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Experte mit der besten Antwort

Robert

96% Empfehlungsrate

319 Meetings

3.655 Q&A Upvotes

219 USD / Coaching

2

What makes a good case interviewer?

2 Antworten

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Beste Antwort
Coaching mit Robert vereinbaren

96% Empfehlungsrate

319 Meetings

3.655 Q&A Upvotes

219 USD / Coaching

Hi Zach,

Beyound the obvious, an experienced (=good) interviewer has the following skills:

  • Have the case running in any direction, without sticking to a pre-defined solution, depending on how the candidate sets up the structure and thinks about the question (it's not always right or wrong in a case interview - oftenly it depends on how you interpret some data, and I don't like to redirect candidates if they have solid argumentation into a specific direction).
  • Challenging candidates' thought process and decision-making rationale, even if it's going into the right dimension. By that also making sure that it wasn't a lucky punch, but a clear solid thinking which led the candidate to some conclusion.
  • Differentiating between not being comfortable with numbers and making a simple math calculation mistake. The big picture counts, obviously it's not good to make math mistakes, but I don't care if I see that you are doing well with numbers and have made somewhere a small mistake in a calculation (this topic is way to over-hyped..).
  • Building high-pressure situations within the interview without being offensive towards the candidate. Yes, it's part of real-life situations that's why it's absolutely legitimate to test a candidate under pressure - but there is no point in being personally offensive towards a candidates.

Hope this helps - if so, please be so kind to give it a thumbs-up with the green upvote button below!

Robert

Hi Zach,

Beyound the obvious, an experienced (=good) interviewer has the following skills:

  • Have the case running in any direction, without sticking to a pre-defined solution, depending on how the candidate sets up the structure and thinks about the question (it's not always right or wrong in a case interview - oftenly it depends on how you interpret some data, and I don't like to redirect candidates if they have solid argumentation into a specific direction).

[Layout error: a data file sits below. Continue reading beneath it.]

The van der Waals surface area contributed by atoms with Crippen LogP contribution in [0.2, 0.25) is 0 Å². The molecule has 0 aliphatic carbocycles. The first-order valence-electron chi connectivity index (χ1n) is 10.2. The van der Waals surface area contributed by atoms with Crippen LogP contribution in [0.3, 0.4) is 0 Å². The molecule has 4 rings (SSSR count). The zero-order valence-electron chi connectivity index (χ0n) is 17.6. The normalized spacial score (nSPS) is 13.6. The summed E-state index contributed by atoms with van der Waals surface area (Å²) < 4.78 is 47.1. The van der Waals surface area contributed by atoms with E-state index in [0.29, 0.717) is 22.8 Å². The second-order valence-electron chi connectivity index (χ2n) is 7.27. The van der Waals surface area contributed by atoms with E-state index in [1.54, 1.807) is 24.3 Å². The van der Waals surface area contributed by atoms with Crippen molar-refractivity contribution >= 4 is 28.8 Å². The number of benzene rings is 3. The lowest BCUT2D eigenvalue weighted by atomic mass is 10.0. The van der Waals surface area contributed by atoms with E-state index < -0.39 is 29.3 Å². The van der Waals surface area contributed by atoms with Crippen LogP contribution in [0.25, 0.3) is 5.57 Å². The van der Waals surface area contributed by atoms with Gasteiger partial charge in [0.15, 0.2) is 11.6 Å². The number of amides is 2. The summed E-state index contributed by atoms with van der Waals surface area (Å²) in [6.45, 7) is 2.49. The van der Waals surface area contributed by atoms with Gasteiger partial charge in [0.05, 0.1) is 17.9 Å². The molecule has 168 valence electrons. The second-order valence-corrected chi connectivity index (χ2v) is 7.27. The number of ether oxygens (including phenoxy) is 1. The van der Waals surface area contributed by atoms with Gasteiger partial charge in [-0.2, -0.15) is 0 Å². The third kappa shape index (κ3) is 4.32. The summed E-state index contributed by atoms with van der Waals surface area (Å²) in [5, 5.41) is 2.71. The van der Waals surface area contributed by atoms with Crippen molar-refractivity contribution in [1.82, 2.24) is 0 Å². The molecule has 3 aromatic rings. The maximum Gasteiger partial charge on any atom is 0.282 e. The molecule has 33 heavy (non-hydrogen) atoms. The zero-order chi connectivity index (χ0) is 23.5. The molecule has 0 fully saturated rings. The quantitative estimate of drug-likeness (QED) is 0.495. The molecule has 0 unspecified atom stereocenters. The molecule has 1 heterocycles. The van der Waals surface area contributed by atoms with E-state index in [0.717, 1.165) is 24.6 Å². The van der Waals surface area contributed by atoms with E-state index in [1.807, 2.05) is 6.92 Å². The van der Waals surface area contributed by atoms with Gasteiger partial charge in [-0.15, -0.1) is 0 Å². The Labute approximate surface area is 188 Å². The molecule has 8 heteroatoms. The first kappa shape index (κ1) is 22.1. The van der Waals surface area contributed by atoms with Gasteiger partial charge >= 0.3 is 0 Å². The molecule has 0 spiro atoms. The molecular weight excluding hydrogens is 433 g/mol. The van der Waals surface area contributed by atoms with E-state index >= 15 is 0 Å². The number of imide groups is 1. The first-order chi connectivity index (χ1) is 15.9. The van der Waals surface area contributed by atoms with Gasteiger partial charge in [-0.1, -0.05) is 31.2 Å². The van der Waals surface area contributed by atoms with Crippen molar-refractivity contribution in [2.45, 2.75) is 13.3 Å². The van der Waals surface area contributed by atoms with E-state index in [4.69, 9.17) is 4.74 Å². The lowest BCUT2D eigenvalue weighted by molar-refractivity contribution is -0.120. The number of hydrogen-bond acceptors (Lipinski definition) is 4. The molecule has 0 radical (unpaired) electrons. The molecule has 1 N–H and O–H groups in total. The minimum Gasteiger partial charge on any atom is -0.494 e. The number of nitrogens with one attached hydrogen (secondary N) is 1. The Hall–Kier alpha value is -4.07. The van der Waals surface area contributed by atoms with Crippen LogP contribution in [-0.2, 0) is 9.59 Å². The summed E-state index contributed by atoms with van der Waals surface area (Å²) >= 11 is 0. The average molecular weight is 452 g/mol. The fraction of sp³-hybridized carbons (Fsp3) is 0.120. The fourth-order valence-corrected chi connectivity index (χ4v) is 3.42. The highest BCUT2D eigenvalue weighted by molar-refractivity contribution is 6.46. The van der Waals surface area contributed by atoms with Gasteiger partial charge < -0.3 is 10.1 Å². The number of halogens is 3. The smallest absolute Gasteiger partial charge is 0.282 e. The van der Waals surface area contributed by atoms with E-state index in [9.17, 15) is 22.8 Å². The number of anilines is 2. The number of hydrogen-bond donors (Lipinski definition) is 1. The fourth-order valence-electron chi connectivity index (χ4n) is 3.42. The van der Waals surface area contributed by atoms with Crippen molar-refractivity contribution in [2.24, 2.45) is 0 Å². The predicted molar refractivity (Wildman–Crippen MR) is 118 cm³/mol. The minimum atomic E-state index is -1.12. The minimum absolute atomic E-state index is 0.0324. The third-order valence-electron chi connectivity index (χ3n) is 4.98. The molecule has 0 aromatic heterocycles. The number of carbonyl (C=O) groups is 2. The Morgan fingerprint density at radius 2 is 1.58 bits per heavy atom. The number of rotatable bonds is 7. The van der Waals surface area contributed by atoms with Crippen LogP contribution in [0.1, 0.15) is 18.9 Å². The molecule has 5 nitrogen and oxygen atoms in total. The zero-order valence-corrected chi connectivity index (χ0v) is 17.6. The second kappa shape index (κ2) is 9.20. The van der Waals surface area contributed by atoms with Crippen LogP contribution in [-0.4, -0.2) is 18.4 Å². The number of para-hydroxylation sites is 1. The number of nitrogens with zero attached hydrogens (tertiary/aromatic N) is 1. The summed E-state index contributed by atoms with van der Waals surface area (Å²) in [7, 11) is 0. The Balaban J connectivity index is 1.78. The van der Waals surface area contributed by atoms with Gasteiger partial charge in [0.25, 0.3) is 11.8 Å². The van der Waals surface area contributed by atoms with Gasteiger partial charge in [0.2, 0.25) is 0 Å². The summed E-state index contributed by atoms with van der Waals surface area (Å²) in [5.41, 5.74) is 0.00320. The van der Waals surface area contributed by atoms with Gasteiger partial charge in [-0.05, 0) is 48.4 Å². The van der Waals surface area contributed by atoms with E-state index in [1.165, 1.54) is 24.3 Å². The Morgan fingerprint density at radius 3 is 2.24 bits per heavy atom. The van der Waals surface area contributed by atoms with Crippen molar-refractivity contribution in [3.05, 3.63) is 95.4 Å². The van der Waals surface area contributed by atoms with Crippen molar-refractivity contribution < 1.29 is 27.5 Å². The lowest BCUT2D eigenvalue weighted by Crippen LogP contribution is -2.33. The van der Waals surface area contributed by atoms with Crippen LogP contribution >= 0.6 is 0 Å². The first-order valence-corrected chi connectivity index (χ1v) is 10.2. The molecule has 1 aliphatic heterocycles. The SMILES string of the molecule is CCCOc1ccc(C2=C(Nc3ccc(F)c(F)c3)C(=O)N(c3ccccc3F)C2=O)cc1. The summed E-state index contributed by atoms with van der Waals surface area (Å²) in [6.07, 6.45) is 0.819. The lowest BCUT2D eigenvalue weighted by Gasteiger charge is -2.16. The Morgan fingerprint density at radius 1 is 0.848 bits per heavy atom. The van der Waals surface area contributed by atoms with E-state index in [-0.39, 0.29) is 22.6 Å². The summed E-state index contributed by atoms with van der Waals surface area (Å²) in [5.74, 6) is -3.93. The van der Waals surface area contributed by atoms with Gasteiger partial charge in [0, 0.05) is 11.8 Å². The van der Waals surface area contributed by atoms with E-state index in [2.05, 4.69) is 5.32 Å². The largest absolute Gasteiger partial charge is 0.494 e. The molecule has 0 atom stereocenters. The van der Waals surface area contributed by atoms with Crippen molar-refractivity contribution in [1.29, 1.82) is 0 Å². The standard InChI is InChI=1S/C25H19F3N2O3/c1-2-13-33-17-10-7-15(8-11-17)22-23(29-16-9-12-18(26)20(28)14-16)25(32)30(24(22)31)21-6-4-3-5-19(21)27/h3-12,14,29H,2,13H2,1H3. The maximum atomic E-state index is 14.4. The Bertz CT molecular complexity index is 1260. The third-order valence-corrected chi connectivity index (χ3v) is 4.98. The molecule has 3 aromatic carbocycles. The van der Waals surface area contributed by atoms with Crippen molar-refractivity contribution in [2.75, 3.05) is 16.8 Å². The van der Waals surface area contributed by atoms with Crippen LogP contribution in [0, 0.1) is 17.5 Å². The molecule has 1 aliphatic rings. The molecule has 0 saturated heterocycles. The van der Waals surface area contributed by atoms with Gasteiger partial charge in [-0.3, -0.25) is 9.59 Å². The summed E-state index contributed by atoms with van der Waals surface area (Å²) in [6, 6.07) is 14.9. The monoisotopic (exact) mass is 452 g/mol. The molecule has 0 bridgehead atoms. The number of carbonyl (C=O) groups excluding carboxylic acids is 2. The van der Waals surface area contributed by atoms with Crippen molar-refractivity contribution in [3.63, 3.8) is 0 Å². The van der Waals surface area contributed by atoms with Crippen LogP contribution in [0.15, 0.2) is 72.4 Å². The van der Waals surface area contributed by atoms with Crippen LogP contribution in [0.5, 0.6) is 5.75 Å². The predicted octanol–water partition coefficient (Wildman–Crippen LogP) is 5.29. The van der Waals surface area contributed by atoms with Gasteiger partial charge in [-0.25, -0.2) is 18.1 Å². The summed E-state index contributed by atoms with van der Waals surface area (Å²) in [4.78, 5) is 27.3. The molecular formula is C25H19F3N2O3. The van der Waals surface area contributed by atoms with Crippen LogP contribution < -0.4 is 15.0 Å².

• Challenging candidates' thought process and decision-making rationale, even if it's going into the right dimension. By that also making sure that it wasn't a lucky punch, but a clear solid thinking which led the candidate to some conclusion.
  • Differentiating between not being comfortable with numbers and making a simple math calculation mistake. The big picture counts, obviously it's not good to make math mistakes, but I don't care if I see that you are doing well with numbers and have made somewhere a small mistake in a calculation (this topic is way to over-hyped..).
  • Building high-pressure situations within the interview without being offensive towards the candidate. Yes, it's part of real-life situations that's why it's absolutely legitimate to test a candidate under pressure - but there is no point in being personally offensive towards a candidates.

Hope this helps - if so, please be so kind to give it a thumbs-up with the green upvote button below!

Robert

Coaching mit Ian vereinbaren

100% Empfehlungsrate

243 Meetings

21.010 Q&A Upvotes

289 USD / Coaching

  1. Knowing your case
  2. Being able to answer clarifying questions
  3. Being able to "make up" reasonable answers where none are written
  4. Being able to follow the candidate's math, and challenge where needed
  5. Being flexible in the case flow (based on what they ask in what order)
  6. Challenge their thinking
  7. "Guide" but don't lead
  8. Change the case to test aspects where needed
  9. Make the case "harder" when/where needed
  10. Providing thorough feedback at the end (by "section" of the case AND judgement criteria)
  1. Knowing your case
  2. Being able to answer clarifying questions
  3. Being able to "make up" reasonable answers where none are written
  4. Being able to follow the candidate's math, and challenge where needed
  5. Being flexible in the case flow (based on what they ask in what order)
  6. Challenge their thinking
  7. "Guide" but don't lead
  8. Change the case to test aspects where needed
  9. Make the case "harder" when/where needed
  10. Providing thorough feedback at the end (by "section" of the case AND judgement criteria)